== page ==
Meet Danny Bouman, he starred in a Dutch TV program called Obese last week. Danny weighed 270 kg (!) at the start of the TV program. The goal of the program was to help him lose as much as weight as possible in 300 days. The methods used involved a radical life style change (gone was all the bad food) and daily exercise.
He got two personal trainers that helped him work his butt off for nearly a year. During the initial checkup they found he had a fat percentage of ~45% which means he was dragging around 140 kg of fat. As you can imagine his fitness was in poor condition and he was barely able to do any exercise at all.
So what’s the point I’m trying to bring home? When you start working out, you’re in poor shape. So you should set your expectations accordingly, don’t expect world records just yet. Instead, the intensity of the workouts should scale with your fitness (see figure, not to scale).
While this makes intuitive sense, the single biggest mistake every beginners makes is to start working out going all in. This has several disadvantages:
- you won’t be able to maintain the intensity, which makes it very discouraging to keep working out;
- you’ll have a lot of muscle soreness and feel fatigued after working out, because your muscles aren’t used to exercise and a higher body weight makes exercise heavier;
- and you won’t see as much improvement compared to following a training program that fits your level of fitness.
Here’s another key point: using a simplified version to calculate the energy used during running
J (energy) = 0.5 * mass * velocity ^ 2
Now compare running at 10 km/h, which equates to 0.5 * 100 = 50. Now imagine you start running together with a friend, you weigh 100 kg and he weighs only 75. This means that if you both run for an hour it will cost you 5000 J, while it will cost your friend only 3750 J. Simply put, it will cost him 25% less energy to run the same distance! However, if you wanted to use the same amount of energy, you would only need to run at 8.6 km/h. So next time you think you aren’t running hard enough, keep in mind you probably use more energy than you think.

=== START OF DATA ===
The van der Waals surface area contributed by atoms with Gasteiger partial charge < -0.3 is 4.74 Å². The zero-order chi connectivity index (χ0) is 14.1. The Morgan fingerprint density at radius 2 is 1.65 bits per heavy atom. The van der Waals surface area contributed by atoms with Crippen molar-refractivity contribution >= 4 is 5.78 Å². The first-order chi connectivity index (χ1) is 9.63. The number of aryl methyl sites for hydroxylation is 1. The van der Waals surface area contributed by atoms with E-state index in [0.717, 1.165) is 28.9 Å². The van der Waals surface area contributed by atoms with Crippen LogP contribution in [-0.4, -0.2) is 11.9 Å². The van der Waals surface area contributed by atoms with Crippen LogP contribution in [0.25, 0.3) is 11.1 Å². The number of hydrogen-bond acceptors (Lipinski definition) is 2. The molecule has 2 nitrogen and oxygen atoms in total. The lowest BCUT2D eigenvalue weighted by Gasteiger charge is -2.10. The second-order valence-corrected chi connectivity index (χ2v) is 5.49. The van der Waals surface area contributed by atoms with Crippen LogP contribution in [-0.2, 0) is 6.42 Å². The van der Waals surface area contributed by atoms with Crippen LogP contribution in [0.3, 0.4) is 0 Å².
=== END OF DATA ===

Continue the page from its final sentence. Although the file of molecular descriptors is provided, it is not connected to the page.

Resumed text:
In Danny’s case, he started out barely being able to complete any workout due to his massive weight, but steadily over time he was able to cycle, lift weights, run (albeit slow) and swim. He started out exercising 30 minutes a day, which grew into 1 hour a day, which grew into 3 hours a day until at some point he was exercising nearly 5 hours a day! Now I’m not saying you should take an example from Danny’s obsessive behavior and aim to workout several hours a day. Instead my point is:
When working out to lose weight, forget about short term. On the long term, you’ll be able to work out harder and longer than you ever could before. That’s where the real weight loss comes from.
I recently read a blog post that said, “In other words, regular exercise doesn’t just preserve your ability to exercise — it also preserves your desire.” However, the inverse means that it takes time to build up the desire again, if you’ve been inactive for some time. The worst thing you can do to your desire to exercise is make yourself go through pain and suffering, whilst trying to improve your fitness. Instead, gradually increase the intensity, duration and frequency of your workouts and make your goals scale with your actual performance.
We’ve also had several questions on Fitness.SE about users wanting to know whether it’s bad to run while being overweight, whether the strain on your heart is the same when you’re overweight or what to do when your lungs feel like they’re on fire when running. Well, the answer to all the questions comes down to the same thing: take it slow, build up your stamina and fitness before you try to achieve your goals. It will be more fun, you’ll be less likely to get injured and it is easier to maintain in the long run.
So remember that the weight won’t go away over night and that the only way to achieve and maintain a good fitness is by sticking to it. If you manage to do so, perhaps you too can be like Danny, who managed to lose 160 kg’s in just 300 days.
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